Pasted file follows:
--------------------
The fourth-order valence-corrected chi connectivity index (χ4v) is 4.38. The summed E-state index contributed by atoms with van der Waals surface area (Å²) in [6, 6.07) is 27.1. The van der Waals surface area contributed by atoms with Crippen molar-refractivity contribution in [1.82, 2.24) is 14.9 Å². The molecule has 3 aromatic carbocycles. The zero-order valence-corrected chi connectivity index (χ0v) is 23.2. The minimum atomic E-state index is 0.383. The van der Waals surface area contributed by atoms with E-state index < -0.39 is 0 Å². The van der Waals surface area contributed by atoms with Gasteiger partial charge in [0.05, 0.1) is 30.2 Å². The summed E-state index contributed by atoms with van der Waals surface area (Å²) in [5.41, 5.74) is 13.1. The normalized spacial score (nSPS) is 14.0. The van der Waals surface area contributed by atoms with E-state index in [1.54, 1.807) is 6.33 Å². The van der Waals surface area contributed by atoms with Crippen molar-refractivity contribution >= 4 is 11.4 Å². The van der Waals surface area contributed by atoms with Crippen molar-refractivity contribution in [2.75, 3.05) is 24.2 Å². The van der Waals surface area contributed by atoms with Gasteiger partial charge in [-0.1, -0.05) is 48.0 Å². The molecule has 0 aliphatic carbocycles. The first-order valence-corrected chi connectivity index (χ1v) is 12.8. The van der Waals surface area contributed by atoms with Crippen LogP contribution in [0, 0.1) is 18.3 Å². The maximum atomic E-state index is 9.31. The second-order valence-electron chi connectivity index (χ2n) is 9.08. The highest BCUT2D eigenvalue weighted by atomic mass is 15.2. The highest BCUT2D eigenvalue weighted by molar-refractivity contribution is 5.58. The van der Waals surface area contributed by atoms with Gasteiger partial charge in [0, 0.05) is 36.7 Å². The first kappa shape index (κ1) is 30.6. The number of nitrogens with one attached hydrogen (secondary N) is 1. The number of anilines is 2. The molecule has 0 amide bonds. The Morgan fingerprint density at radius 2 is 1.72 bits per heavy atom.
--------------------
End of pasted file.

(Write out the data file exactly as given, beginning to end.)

The fourth-order valence-corrected chi connectivity index (χ4v) is 4.38. The summed E-state index contributed by atoms with van der Waals surface area (Å²) in [6, 6.07) is 27.1. The van der Waals surface area contributed by atoms with Crippen molar-refractivity contribution in [1.82, 2.24) is 14.9 Å². The molecule has 3 aromatic carbocycles. The zero-order valence-corrected chi connectivity index (χ0v) is 23.2. The minimum atomic E-state index is 0.383. The van der Waals surface area contributed by atoms with E-state index < -0.39 is 0 Å². The van der Waals surface area contributed by atoms with Gasteiger partial charge in [0.05, 0.1) is 30.2 Å². The summed E-state index contributed by atoms with van der Waals surface area (Å²) in [5.41, 5.74) is 13.1. The normalized spacial score (nSPS) is 14.0. The van der Waals surface area contributed by atoms with E-state index in [1.54, 1.807) is 6.33 Å². The van der Waals surface area contributed by atoms with Crippen molar-refractivity contribution >= 4 is 11.4 Å². The van der Waals surface area contributed by atoms with Crippen molar-refractivity contribution in [2.75, 3.05) is 24.2 Å². The van der Waals surface area contributed by atoms with Gasteiger partial charge in [-0.1, -0.05) is 48.0 Å². The molecule has 0 aliphatic carbocycles. The first-order valence-corrected chi connectivity index (χ1v) is 12.8. The van der Waals surface area contributed by atoms with Crippen LogP contribution in [0, 0.1) is 18.3 Å². The maximum atomic E-state index is 9.31. The second-order valence-electron chi connectivity index (χ2n) is 9.08. The highest BCUT2D eigenvalue weighted by atomic mass is 15.2. The highest BCUT2D eigenvalue weighted by molar-refractivity contribution is 5.58. The van der Waals surface area contributed by atoms with Gasteiger partial charge in [0, 0.05) is 36.7 Å². The first kappa shape index (κ1) is 30.6. The number of nitrogens with one attached hydrogen (secondary N) is 1. The number of anilines is 2. The molecule has 0 amide bonds. The Morgan fingerprint density at radius 2 is 1.72 bits per heavy atom.